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Most of the photos on this site were extracted from reference images (high-resolution tiffs, 20 to 200 megabytes in size) from the Library of Congress research archive. (To query the database click here.) Many were digitized by LOC contractors using a Sinar studio back. They are adjusted by your webmaster for contrast and color in Photoshop before being downsized and turned into the jpegs you see here.

 
 
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VINTAGRAPH • WPA • WWII • ABOUT PARIS, 1895

Dance!

Dance!

Mid-Fifties Los Angeles. Medium format safety negative. View full size.

Auntie Meme

Table Lady resembles just about everyone's visiting aunt back then. I remember this pose very well. Cigarette elbow on table and nonchalant look as they gabbed away in the kitchen. Usually surrounded by a fog of cigarette smoke. In my case, the tumbler would have been replaced by a cup of coffee and a box of donuts or Italian pastries.

Mama's back porch dance

I think the girl facing the camera is the daughter of the more mature lady. Look at her facial features and then tell me she isn't. Also, could this be the screened-in porch of the party house? As to the dance, my wife says it looks like they are doing the "Monkey" from the early 60's.

"What're You Lookin' at?"

"Take a picture, it'll last longer."

I can think of so many comments being made by the older lady enjoying a drag and a drink and it is obvious she ain't takin' any crap from anyone. Love this picture. (If you are good to momma, momma's good to you.)

Red, Green, Blue

We had those aluminum tumblers--in red, green and blue. When filled with ice cubes and a drink, they hurt your teeth--sort of like chewing aluminum foil.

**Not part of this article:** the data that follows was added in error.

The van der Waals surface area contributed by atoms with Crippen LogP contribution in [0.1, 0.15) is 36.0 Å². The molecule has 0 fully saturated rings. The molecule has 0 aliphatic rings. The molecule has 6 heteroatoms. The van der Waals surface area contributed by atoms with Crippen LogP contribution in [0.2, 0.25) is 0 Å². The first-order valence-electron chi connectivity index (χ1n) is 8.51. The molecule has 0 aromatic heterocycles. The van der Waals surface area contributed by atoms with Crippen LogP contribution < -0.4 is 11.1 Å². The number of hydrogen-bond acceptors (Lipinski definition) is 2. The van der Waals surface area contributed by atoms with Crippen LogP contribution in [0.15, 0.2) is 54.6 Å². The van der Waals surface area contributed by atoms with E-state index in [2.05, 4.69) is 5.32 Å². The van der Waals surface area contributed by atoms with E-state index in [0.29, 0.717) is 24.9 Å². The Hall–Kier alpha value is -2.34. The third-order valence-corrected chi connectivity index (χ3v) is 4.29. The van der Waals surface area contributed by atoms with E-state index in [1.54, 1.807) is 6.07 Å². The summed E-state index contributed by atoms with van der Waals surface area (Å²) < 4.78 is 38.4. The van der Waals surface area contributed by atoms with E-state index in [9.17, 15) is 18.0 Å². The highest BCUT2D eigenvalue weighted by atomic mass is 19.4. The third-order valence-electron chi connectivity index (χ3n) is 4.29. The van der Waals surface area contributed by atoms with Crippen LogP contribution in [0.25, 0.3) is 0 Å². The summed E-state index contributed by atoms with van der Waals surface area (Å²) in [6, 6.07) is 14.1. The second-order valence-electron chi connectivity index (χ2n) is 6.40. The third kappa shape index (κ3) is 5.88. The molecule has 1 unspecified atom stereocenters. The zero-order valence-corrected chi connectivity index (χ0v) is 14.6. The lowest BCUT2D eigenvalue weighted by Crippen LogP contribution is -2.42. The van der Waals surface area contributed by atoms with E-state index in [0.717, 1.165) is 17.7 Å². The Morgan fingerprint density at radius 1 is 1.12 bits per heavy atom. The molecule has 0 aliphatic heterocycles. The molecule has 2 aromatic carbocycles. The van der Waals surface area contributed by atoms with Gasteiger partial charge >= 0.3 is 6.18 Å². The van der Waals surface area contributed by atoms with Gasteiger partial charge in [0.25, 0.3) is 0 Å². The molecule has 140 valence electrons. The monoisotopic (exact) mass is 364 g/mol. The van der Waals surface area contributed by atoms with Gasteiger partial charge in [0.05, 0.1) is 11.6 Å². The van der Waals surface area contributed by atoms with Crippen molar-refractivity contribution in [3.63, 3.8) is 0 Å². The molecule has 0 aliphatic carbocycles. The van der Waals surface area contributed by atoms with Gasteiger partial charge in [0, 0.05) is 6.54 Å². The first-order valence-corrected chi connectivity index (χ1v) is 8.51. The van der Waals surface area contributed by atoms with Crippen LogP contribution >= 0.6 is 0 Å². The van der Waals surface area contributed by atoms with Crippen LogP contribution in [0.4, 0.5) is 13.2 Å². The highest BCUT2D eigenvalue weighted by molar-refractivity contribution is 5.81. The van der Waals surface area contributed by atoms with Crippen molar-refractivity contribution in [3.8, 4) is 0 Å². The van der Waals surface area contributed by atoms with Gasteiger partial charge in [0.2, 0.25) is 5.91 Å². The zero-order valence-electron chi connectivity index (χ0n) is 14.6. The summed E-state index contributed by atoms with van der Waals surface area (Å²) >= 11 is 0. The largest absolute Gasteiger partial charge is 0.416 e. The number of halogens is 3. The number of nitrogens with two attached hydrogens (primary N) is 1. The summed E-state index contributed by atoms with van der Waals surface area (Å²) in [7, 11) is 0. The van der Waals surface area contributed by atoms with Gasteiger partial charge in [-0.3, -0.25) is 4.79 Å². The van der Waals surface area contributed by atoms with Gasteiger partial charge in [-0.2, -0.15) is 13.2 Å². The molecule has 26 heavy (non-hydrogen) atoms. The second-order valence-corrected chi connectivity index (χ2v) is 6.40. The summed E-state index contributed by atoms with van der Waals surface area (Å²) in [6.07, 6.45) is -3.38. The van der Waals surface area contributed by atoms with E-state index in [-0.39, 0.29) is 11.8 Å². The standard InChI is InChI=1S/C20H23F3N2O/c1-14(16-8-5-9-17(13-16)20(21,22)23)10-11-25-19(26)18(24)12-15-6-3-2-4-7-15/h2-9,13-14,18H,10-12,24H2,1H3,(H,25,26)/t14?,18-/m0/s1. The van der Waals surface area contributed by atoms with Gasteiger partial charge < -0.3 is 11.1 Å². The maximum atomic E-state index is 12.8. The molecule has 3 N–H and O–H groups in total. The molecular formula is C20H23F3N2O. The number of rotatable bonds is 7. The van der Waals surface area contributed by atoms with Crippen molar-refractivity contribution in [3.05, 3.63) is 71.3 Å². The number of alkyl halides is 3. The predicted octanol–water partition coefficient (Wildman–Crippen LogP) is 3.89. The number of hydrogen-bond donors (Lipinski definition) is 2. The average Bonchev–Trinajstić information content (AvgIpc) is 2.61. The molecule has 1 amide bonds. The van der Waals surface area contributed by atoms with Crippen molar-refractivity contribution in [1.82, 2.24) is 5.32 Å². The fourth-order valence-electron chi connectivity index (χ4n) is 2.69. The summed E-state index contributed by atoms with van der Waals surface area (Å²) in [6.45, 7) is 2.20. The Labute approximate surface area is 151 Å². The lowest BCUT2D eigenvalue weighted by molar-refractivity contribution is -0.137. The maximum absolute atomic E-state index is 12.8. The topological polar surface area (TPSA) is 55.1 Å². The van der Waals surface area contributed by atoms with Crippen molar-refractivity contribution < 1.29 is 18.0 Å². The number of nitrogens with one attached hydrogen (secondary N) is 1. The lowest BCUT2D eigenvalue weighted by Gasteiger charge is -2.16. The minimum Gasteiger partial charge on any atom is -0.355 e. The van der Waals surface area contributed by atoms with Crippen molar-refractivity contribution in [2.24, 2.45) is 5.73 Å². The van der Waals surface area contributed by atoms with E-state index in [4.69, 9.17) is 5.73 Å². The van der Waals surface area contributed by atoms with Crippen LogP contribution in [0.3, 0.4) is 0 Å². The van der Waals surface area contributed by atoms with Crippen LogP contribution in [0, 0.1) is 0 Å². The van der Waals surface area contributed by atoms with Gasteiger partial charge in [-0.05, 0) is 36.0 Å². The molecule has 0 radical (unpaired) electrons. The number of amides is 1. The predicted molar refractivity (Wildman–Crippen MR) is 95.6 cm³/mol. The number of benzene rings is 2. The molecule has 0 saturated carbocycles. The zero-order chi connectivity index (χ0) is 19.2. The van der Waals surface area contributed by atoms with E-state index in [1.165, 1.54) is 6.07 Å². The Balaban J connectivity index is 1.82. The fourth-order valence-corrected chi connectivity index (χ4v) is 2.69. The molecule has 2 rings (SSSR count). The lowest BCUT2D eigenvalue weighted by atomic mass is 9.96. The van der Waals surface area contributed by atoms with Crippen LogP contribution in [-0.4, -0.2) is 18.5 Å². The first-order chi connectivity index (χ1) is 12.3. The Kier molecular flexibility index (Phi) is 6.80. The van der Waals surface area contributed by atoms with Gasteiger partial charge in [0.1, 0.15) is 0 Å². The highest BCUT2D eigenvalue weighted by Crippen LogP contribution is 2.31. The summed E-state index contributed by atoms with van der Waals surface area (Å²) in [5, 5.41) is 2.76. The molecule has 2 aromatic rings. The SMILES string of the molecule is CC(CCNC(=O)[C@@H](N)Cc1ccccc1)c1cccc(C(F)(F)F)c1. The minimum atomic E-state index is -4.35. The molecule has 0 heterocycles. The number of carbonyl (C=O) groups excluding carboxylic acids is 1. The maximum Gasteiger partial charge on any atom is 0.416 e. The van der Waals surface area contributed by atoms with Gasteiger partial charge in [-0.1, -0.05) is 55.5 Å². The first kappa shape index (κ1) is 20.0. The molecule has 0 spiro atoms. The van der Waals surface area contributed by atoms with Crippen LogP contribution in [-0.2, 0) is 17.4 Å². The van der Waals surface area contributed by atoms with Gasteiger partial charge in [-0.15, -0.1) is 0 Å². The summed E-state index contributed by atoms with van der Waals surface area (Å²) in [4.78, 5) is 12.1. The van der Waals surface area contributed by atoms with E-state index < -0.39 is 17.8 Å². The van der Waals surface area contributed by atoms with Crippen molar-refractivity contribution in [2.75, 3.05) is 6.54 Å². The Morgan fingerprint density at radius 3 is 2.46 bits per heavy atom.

Going Doe

In the 50's and 60's at high school dances the girls danced together. No one ever gave it a second thought.

Dance Quiz

Five points for knowing which girl is leading. Ten points for knowing what beat they're on. Let's assume it's a simple jitterbug beat...step, tap, step, tap, rock-step. [gratuitous hint: leader starts on left foot, follower with the right]

Aluminum tumblers

My grandparents had some of those aluminum tumblers and I *loved* them. (They were already 30+ years old when I used them, probably.) Perfect to drink sweet tea out of. The sugar would sort of coagulate at the bottom the way she made it, so you had cold, syrupy goodness at the end.

When my grandparents died and their house was being cleaned out, my mom and her siblings tossed the tumblers! I was so upset. There was one remaining that I got. But this year, my mom found me a new set for my birthday! Not quite as special as the old ones would have been, but I still love them.

50's or something

I remember girls wearing skirts and blouses like that in the early 60's in my college days. The smoking lady looks a little removed from the fun. This photo brings back all kinds of memories of good times and good people.

Al

tterrace beat me to it. The tumbler is such a great indicator of when the shot was taken. Can remember a vendor who had a live display of how to make an aluminum tumbler. That memory would have to be about 55 years ago. Basically a little lathe that spun a blank of aluminum and shaped it in a few minutes while a crowd was drawn to his stall.

Hey, Mabel

Goodness. It's Reta Shaw from "The Pajama Game"!

The tumbler and so much more

The most 50s thing to me is the translucent fiberglass patio roof, supported by clear, old-growth redwood beams that have been perfectly nailed by a carpenter who knew that the nails were going to show, and cared, and who used a hammer instead of a pneumatic staple gun. And that roof is new: no dust smears or cobwebs on the beams. Then there's the "Early American" ceiling lamp, and the redwood patio bench under the card table, and the table's white cotton damask tablecloth. The girls' slim sheath skirts and blouses look like the later 50s to me, but that's an iffier file in my memory.

How do we know it's the 50s?

Anodized aluminum tumbler.

 
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Shorpy.com | History in HD is a vintage photo blog featuring thousands of high-definition images from the 1850s to 1950s. The site is named after Shorpy Higginbotham, a teenage coal miner who lived 100 years ago.

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